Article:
New research shows that when parents use racial socialization—talking to their children or engaging in activities that promote feelings of racial knowledge, pride, and connection—it offsets racial discrimination’s potentially negative impact on students’ academic development.
Preparing adolescents for possible bias is also a protective factor, though a combination of this preparation and racial socialization is ideal in moderating the possible damaging effects of racial discrimination by teachers or fellow students, according to a study published in the journal Child Development.
“Our findings challenge the notion that ‘race blindness’ is a universally ideal parenting approach, especially since previous research has shown that racially conscious parenting strategies at either extreme—either ‘race blindness’ or promoting mistrust of other races—are associated with negative outcomes for African American youth,” says lead author Ming-Te Wang, assistant professor of psychology in education at the University of Pittsburgh, who coauthored the study with Harvard University’s James P. Huguley.
“When African American parents instill a proud, informed, and sober perspective of race in their sons and daughters, these children are more likely to experience increased academic success,” says Wang.
Although previous studies have shown that parental racial socialization is beneficial to the mental health of African American youth, few researchers have looked at how daily experiences with racial discrimination in a school context are related to the child’s educational prospects.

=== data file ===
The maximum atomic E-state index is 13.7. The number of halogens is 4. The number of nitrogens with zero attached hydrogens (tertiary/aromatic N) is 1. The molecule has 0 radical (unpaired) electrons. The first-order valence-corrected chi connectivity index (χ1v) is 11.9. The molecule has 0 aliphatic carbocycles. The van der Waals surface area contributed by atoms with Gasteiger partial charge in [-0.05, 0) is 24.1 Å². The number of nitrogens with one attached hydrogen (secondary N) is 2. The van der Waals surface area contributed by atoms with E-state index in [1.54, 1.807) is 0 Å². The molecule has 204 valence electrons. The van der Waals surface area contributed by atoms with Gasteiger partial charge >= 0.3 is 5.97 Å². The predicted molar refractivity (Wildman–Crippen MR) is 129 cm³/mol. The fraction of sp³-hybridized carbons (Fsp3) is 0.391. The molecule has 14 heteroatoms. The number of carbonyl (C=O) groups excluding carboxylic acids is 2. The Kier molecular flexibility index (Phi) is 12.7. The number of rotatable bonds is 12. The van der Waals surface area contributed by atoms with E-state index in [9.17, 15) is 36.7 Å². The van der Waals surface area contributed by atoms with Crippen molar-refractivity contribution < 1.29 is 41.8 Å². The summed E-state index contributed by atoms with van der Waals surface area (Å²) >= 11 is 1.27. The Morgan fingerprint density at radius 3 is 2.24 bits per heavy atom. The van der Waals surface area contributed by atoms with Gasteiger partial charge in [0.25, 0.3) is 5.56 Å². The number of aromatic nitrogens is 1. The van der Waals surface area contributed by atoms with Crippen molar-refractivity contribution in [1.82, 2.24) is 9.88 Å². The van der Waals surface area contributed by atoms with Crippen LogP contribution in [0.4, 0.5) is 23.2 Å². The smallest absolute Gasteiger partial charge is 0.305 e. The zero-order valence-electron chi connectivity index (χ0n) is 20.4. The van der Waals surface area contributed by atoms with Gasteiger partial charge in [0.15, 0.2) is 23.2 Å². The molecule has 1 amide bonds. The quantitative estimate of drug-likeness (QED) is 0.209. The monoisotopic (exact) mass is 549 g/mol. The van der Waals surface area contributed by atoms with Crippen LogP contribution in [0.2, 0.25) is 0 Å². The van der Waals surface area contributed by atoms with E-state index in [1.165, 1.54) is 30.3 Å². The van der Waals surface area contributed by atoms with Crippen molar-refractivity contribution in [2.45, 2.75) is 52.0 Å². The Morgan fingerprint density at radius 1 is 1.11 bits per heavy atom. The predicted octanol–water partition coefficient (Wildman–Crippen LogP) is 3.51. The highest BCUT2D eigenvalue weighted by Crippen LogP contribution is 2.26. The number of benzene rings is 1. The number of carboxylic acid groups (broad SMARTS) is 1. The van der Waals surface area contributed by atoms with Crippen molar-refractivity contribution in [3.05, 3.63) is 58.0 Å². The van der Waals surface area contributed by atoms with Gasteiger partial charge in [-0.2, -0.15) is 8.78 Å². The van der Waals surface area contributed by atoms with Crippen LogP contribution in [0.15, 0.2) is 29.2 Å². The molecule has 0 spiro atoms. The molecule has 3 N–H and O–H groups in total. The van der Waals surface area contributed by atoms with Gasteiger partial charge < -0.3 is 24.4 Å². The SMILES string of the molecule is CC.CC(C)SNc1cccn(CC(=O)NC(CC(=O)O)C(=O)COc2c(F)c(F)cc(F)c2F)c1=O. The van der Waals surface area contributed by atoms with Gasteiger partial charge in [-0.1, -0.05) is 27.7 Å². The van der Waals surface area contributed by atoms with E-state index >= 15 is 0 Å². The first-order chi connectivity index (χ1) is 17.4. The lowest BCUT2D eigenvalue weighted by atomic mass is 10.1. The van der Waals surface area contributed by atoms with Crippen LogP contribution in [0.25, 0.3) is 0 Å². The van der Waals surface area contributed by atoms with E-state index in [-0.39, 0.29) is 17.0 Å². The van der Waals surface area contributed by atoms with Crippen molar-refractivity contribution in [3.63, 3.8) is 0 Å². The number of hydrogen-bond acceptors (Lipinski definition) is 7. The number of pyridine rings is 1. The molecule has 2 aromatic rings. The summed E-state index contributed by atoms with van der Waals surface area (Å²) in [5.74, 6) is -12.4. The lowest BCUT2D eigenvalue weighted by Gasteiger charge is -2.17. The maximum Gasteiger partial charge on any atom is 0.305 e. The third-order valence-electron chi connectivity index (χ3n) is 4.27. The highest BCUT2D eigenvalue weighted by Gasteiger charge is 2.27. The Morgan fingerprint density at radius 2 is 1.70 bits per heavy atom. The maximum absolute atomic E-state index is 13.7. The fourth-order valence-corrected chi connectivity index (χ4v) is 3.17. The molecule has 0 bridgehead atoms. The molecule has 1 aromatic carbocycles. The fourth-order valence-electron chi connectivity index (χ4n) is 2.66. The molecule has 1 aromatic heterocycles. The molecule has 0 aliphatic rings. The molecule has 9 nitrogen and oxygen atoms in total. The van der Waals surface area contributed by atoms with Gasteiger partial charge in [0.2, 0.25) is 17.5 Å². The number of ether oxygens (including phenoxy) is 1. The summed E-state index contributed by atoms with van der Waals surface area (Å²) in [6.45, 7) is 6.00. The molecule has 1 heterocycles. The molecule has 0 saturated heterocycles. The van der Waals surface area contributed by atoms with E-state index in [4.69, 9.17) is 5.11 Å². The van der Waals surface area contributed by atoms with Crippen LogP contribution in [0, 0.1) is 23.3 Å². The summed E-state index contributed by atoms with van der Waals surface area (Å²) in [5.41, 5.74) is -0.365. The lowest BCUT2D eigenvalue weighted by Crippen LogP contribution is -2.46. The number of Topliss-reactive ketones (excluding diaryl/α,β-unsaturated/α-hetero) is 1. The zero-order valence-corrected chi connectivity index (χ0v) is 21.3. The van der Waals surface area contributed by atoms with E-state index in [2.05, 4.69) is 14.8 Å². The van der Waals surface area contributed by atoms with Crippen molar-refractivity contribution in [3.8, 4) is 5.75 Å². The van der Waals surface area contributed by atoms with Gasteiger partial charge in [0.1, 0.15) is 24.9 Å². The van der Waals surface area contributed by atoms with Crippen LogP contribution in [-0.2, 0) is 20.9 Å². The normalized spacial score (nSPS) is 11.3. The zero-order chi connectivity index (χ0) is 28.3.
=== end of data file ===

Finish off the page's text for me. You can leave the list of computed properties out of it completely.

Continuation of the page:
Scholarly research has shown that African American students, males in particular, are at risk for being unfairly disciplined, being discouraged from taking advanced classes, or receiving lower grades than they deserved, all because of their race. Other studies point to negative peer treatment because of race—getting into fights, being bullied, or not being selected for teams or activities.
Wang and Huguley explored how racial discrimination relates to the students’ educational outcomes, specifically grade-point averages, educational aspirations, the sense of belonging to a school, and cognitive engagement, which is the initiative a student takes in his or her own learning. And they set out to determine how the outcomes are affected by parental racial socialization.
Using a combination of questionnaires and face-to-face interviews of both students and parents, the study examines the home and school racial experiences of 630 African American high school students in a diverse but mostly Black urban area on the East Coast of the United States..
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